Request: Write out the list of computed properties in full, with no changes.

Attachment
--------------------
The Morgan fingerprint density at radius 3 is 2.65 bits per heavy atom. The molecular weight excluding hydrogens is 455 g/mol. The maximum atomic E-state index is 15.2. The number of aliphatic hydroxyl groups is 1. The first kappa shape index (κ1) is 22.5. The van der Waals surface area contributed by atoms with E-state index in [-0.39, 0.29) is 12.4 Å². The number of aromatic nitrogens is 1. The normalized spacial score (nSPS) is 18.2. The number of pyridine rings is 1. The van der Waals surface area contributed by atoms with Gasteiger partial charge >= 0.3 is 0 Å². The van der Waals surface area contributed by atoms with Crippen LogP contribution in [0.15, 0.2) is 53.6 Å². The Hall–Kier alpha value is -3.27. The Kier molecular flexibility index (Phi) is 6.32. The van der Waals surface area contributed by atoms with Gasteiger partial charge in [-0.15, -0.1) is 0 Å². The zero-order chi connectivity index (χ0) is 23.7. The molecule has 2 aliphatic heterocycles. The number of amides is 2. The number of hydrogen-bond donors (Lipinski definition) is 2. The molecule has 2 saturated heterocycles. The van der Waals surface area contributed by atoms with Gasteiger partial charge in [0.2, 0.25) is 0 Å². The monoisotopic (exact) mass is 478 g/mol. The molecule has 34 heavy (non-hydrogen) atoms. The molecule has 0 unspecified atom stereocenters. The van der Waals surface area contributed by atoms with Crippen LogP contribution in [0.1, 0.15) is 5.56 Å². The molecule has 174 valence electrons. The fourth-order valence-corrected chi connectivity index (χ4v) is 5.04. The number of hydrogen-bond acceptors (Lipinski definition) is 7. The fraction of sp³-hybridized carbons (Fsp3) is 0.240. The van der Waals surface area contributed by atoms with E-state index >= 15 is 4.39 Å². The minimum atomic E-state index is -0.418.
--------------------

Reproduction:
The Morgan fingerprint density at radius 3 is 2.65 bits per heavy atom. The molecular weight excluding hydrogens is 455 g/mol. The maximum atomic E-state index is 15.2. The number of aliphatic hydroxyl groups is 1. The first kappa shape index (κ1) is 22.5. The van der Waals surface area contributed by atoms with E-state index in [-0.39, 0.29) is 12.4 Å². The number of aromatic nitrogens is 1. The normalized spacial score (nSPS) is 18.2. The number of pyridine rings is 1. The van der Waals surface area contributed by atoms with Gasteiger partial charge >= 0.3 is 0 Å². The van der Waals surface area contributed by atoms with Crippen LogP contribution in [0.15, 0.2) is 53.6 Å². The Hall–Kier alpha value is -3.27. The Kier molecular flexibility index (Phi) is 6.32. The van der Waals surface area contributed by atoms with Gasteiger partial charge in [-0.15, -0.1) is 0 Å². The zero-order chi connectivity index (χ0) is 23.7. The molecule has 2 aliphatic heterocycles. The number of amides is 2. The number of hydrogen-bond donors (Lipinski definition) is 2. The molecule has 2 saturated heterocycles. The van der Waals surface area contributed by atoms with Gasteiger partial charge in [0.2, 0.25) is 0 Å². The monoisotopic (exact) mass is 478 g/mol. The molecule has 34 heavy (non-hydrogen) atoms. The molecule has 0 unspecified atom stereocenters. The van der Waals surface area contributed by atoms with Crippen LogP contribution in [0.1, 0.15) is 5.56 Å². The molecule has 174 valence electrons. The fourth-order valence-corrected chi connectivity index (χ4v) is 5.04. The number of hydrogen-bond acceptors (Lipinski definition) is 7. The fraction of sp³-hybridized carbons (Fsp3) is 0.240. The van der Waals surface area contributed by atoms with E-state index >= 15 is 4.39 Å². The minimum atomic E-state index is -0.418.